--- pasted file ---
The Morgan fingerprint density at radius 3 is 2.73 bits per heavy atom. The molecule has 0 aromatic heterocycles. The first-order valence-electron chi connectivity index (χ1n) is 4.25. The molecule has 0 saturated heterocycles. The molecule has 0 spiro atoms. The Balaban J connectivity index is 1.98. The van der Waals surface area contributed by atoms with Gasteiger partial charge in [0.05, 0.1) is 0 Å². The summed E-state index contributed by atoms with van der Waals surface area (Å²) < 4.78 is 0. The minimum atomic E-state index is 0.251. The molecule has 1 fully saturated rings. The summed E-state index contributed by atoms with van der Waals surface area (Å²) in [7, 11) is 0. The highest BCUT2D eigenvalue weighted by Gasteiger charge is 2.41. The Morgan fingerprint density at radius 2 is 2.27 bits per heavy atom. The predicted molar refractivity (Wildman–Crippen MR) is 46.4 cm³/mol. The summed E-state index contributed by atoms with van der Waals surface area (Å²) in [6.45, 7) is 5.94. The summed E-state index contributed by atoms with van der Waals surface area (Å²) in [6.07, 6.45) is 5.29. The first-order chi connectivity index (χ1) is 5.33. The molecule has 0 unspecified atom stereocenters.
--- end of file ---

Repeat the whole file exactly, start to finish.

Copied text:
The Morgan fingerprint density at radius 3 is 2.73 bits per heavy atom. The molecule has 0 aromatic heterocycles. The first-order valence-electron chi connectivity index (χ1n) is 4.25. The molecule has 0 saturated heterocycles. The molecule has 0 spiro atoms. The Balaban J connectivity index is 1.98. The van der Waals surface area contributed by atoms with Gasteiger partial charge in [0.05, 0.1) is 0 Å². The summed E-state index contributed by atoms with van der Waals surface area (Å²) < 4.78 is 0. The minimum atomic E-state index is 0.251. The molecule has 1 fully saturated rings. The summed E-state index contributed by atoms with van der Waals surface area (Å²) in [7, 11) is 0. The highest BCUT2D eigenvalue weighted by Gasteiger charge is 2.41. The Morgan fingerprint density at radius 2 is 2.27 bits per heavy atom. The predicted molar refractivity (Wildman–Crippen MR) is 46.4 cm³/mol. The summed E-state index contributed by atoms with van der Waals surface area (Å²) in [6.45, 7) is 5.94. The summed E-state index contributed by atoms with van der Waals surface area (Å²) in [6.07, 6.45) is 5.29. The first-order chi connectivity index (χ1) is 5.33. The molecule has 0 unspecified atom stereocenters.